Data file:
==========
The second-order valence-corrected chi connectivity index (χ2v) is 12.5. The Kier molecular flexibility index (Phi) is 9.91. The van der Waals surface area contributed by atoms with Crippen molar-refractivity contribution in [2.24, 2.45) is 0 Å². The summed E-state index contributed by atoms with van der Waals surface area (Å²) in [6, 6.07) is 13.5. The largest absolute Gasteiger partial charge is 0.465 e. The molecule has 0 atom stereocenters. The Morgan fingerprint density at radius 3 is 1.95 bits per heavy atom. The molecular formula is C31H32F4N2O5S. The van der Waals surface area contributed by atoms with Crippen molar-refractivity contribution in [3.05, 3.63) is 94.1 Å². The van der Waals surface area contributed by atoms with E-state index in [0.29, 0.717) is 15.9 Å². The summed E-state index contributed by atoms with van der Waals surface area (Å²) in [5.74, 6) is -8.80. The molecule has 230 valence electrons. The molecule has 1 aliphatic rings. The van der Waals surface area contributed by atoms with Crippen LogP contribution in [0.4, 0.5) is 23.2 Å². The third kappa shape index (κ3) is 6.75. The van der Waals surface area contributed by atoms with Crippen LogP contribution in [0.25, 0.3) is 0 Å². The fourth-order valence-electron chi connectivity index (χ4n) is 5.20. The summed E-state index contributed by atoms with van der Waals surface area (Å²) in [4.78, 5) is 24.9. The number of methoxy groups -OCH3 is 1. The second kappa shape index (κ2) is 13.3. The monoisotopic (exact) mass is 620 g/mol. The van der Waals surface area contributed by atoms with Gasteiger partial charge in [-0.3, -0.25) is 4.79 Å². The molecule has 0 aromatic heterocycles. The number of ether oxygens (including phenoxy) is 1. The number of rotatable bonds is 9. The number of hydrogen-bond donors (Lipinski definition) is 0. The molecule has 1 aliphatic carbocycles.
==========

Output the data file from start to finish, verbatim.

The second-order valence-corrected chi connectivity index (χ2v) is 12.5. The Kier molecular flexibility index (Phi) is 9.91. The van der Waals surface area contributed by atoms with Crippen molar-refractivity contribution in [2.24, 2.45) is 0 Å². The summed E-state index contributed by atoms with van der Waals surface area (Å²) in [6, 6.07) is 13.5. The largest absolute Gasteiger partial charge is 0.465 e. The molecule has 0 atom stereocenters. The Morgan fingerprint density at radius 3 is 1.95 bits per heavy atom. The molecular formula is C31H32F4N2O5S. The van der Waals surface area contributed by atoms with Crippen molar-refractivity contribution in [3.05, 3.63) is 94.1 Å². The van der Waals surface area contributed by atoms with E-state index in [0.29, 0.717) is 15.9 Å². The summed E-state index contributed by atoms with van der Waals surface area (Å²) in [5.74, 6) is -8.80. The molecule has 230 valence electrons. The molecule has 1 aliphatic rings. The van der Waals surface area contributed by atoms with Crippen LogP contribution in [0.4, 0.5) is 23.2 Å². The third kappa shape index (κ3) is 6.75. The van der Waals surface area contributed by atoms with Crippen LogP contribution in [0.25, 0.3) is 0 Å². The fourth-order valence-electron chi connectivity index (χ4n) is 5.20. The summed E-state index contributed by atoms with van der Waals surface area (Å²) in [4.78, 5) is 24.9. The number of methoxy groups -OCH3 is 1. The second kappa shape index (κ2) is 13.3. The monoisotopic (exact) mass is 620 g/mol. The van der Waals surface area contributed by atoms with Gasteiger partial charge in [-0.3, -0.25) is 4.79 Å². The molecule has 0 aromatic heterocycles. The number of ether oxygens (including phenoxy) is 1. The number of rotatable bonds is 9. The number of hydrogen-bond donors (Lipinski definition) is 0. The molecule has 1 aliphatic carbocycles.